• It is supposed to be fun, meaning if the kids want to swing from 10 feet up all day, that’s what we do.
  • Climbing with the kids means I might not even climb that day other than hanging ropes for them.
  • The goal is to let them choose to climb, not for us to choose it for them.

Besides the health benefits of being active and outside, climbing can teach kids lessons about life. We face conflict, stress management, and fear all the time as adults and as climbers, and if you don’t set up your kids (and yourself) for success, then they will experience an endless succession of defeats and unhappiness. Climbing is all about getting back on after falling, finding motivation, seeing the world from a new perspective, and feeling a sense of community. Cyn and I always wanted our kids to like climbing for themselves, not because Mom and Dad said they had to. We said, “If you want to climb, that’s great. If not, that’s great too. But, we are going camping for a week and that’s not up for discussion, so bring books, drawing pads, whatever you need to keep yourself entertained because we're not listening to how bored you are for a week.”

A few weeks ago on a weekend trip to Rifle, Colorado, Mayah wasn’t excited about her school or life in general. Dealing with tough things like loss and pressure at school, she said she needed to climb to clear her head and get back on track with a life that didn’t feel so burdensome. Sitting around the campfire at night after a day of climbing, she sat up straighter and spoke with a smile on her face. The simplicity of climbing had freed her from the thoughts and emotions that had been weighing her down. As adults, it’s easy to over-complicate our lives, but climbing can be the constant that is simple and fun. There’s always something new to learn or somewhere new to go, and when you’re climbing, it keeps you engaged and focused on the now—not the past or future.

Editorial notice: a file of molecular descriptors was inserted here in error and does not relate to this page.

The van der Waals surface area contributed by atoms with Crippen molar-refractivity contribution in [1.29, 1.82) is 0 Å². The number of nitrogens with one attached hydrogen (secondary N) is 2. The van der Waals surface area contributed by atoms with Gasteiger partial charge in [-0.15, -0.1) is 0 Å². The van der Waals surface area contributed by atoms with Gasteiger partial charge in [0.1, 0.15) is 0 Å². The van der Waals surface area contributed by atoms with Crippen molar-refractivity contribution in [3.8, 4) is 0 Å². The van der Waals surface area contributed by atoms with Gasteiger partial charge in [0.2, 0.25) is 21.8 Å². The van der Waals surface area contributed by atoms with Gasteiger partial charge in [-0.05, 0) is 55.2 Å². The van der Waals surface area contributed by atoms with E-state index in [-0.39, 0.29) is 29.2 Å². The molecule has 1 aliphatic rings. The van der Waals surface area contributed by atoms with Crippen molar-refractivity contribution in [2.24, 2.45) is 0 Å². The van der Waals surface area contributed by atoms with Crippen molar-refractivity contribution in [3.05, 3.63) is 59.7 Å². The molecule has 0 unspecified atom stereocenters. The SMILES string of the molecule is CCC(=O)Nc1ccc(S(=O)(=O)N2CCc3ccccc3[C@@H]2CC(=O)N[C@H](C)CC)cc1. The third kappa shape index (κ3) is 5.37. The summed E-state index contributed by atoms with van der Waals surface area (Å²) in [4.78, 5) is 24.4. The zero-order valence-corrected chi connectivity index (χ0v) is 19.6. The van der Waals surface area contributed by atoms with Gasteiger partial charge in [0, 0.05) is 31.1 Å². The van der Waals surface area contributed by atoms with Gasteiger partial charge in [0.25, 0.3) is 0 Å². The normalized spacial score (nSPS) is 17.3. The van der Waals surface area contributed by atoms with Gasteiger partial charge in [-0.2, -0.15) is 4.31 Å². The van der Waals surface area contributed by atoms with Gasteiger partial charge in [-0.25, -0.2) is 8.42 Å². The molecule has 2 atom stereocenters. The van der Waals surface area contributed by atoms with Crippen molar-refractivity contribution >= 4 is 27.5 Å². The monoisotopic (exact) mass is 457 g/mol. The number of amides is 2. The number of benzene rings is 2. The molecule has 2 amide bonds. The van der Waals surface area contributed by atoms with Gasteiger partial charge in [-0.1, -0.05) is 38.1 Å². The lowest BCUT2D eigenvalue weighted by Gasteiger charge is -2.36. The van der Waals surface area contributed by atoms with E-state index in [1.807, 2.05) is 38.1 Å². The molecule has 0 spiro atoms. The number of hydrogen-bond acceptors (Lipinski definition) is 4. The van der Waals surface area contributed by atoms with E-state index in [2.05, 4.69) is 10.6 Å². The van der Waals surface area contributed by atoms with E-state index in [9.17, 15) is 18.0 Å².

In the end it all comes down to balance. These days, Will is a setter at the local gym in Fort Collins, and he and Mayah both climb for a regional team. While Cyn and I might feel that climbing and being outside are valuable, our kids might not always agree. Sometimes they want to try another sport or focus on school, and that, I believe, is the goal of good parenting: to have kids who are independent and thoughtful enough to seek out that which they need to be happy.

Craig DeMartino is a climber, dad, writer, and motivational speaker who lives in Colorado. Whenever possible, he and his wife, Cyndy, sneak away in their van without the kids for as long as they can.